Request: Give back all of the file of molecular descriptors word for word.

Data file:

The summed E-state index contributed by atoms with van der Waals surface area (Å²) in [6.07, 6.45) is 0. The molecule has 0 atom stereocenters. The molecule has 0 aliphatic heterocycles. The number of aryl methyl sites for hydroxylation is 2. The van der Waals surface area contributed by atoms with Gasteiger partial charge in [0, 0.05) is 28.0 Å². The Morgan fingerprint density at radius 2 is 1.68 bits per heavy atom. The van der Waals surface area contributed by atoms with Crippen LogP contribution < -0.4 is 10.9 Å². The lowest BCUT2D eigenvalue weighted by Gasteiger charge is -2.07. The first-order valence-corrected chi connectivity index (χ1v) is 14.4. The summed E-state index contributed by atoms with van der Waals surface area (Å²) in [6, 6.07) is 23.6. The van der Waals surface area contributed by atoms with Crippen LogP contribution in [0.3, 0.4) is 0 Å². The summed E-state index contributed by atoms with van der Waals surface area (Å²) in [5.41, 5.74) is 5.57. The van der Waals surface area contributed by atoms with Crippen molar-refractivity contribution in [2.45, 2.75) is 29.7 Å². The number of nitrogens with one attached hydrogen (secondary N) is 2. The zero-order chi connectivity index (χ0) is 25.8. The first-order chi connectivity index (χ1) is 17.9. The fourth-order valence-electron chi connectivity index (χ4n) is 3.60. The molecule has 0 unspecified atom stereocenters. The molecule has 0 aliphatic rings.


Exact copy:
The summed E-state index contributed by atoms with van der Waals surface area (Å²) in [6.07, 6.45) is 0. The molecule has 0 atom stereocenters. The molecule has 0 aliphatic heterocycles. The number of aryl methyl sites for hydroxylation is 2. The van der Waals surface area contributed by atoms with Gasteiger partial charge in [0, 0.05) is 28.0 Å². The Morgan fingerprint density at radius 2 is 1.68 bits per heavy atom. The van der Waals surface area contributed by atoms with Crippen LogP contribution < -0.4 is 10.9 Å². The lowest BCUT2D eigenvalue weighted by Gasteiger charge is -2.07. The first-order valence-corrected chi connectivity index (χ1v) is 14.4. The summed E-state index contributed by atoms with van der Waals surface area (Å²) in [6, 6.07) is 23.6. The van der Waals surface area contributed by atoms with Crippen LogP contribution in [0.3, 0.4) is 0 Å². The summed E-state index contributed by atoms with van der Waals surface area (Å²) in [5.41, 5.74) is 5.57. The van der Waals surface area contributed by atoms with Crippen molar-refractivity contribution in [2.45, 2.75) is 29.7 Å². The number of nitrogens with one attached hydrogen (secondary N) is 2. The zero-order chi connectivity index (χ0) is 25.8. The first-order chi connectivity index (χ1) is 17.9. The fourth-order valence-electron chi connectivity index (χ4n) is 3.60. The molecule has 0 unspecified atom stereocenters. The molecule has 0 aliphatic rings.